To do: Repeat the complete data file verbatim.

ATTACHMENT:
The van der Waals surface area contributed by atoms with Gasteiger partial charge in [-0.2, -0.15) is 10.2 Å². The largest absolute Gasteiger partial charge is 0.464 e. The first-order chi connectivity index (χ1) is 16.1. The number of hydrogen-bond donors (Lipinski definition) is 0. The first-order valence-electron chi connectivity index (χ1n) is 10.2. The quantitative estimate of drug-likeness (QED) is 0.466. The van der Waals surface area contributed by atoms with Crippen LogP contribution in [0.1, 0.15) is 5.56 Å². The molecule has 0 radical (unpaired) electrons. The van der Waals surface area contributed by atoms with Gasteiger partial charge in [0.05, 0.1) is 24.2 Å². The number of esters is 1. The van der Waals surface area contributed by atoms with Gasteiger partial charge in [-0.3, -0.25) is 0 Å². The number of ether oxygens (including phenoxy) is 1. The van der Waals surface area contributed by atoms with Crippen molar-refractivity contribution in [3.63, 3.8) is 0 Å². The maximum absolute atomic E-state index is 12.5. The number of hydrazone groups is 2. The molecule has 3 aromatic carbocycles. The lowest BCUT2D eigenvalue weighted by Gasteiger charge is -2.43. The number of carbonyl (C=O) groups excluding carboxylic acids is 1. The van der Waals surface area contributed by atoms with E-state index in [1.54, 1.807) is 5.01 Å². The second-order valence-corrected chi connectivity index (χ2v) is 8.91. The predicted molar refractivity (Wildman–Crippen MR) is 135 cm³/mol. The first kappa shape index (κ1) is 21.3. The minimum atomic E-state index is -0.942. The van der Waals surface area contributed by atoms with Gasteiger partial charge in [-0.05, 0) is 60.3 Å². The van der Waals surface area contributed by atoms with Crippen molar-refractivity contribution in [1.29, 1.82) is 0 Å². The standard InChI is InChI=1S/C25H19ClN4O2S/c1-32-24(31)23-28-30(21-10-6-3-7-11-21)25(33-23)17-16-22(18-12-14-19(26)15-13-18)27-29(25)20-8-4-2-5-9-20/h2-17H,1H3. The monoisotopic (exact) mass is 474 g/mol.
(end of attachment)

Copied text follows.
The van der Waals surface area contributed by atoms with Gasteiger partial charge in [-0.2, -0.15) is 10.2 Å². The largest absolute Gasteiger partial charge is 0.464 e. The first-order chi connectivity index (χ1) is 16.1. The number of hydrogen-bond donors (Lipinski definition) is 0. The first-order valence-electron chi connectivity index (χ1n) is 10.2. The quantitative estimate of drug-likeness (QED) is 0.466. The van der Waals surface area contributed by atoms with Crippen LogP contribution in [0.1, 0.15) is 5.56 Å². The molecule has 0 radical (unpaired) electrons. The van der Waals surface area contributed by atoms with Gasteiger partial charge in [0.05, 0.1) is 24.2 Å². The number of esters is 1. The van der Waals surface area contributed by atoms with Gasteiger partial charge in [-0.3, -0.25) is 0 Å². The number of ether oxygens (including phenoxy) is 1. The van der Waals surface area contributed by atoms with Crippen molar-refractivity contribution in [3.63, 3.8) is 0 Å². The maximum absolute atomic E-state index is 12.5. The number of hydrazone groups is 2. The molecule has 3 aromatic carbocycles. The lowest BCUT2D eigenvalue weighted by Gasteiger charge is -2.43. The number of carbonyl (C=O) groups excluding carboxylic acids is 1. The van der Waals surface area contributed by atoms with E-state index in [1.54, 1.807) is 5.01 Å². The second-order valence-corrected chi connectivity index (χ2v) is 8.91. The predicted molar refractivity (Wildman–Crippen MR) is 135 cm³/mol. The first kappa shape index (κ1) is 21.3. The minimum atomic E-state index is -0.942. The van der Waals surface area contributed by atoms with Gasteiger partial charge in [-0.05, 0) is 60.3 Å². The van der Waals surface area contributed by atoms with Crippen molar-refractivity contribution in [1.29, 1.82) is 0 Å². The standard InChI is InChI=1S/C25H19ClN4O2S/c1-32-24(31)23-28-30(21-10-6-3-7-11-21)25(33-23)17-16-22(18-12-14-19(26)15-13-18)27-29(25)20-8-4-2-5-9-20/h2-17H,1H3. The monoisotopic (exact) mass is 474 g/mol.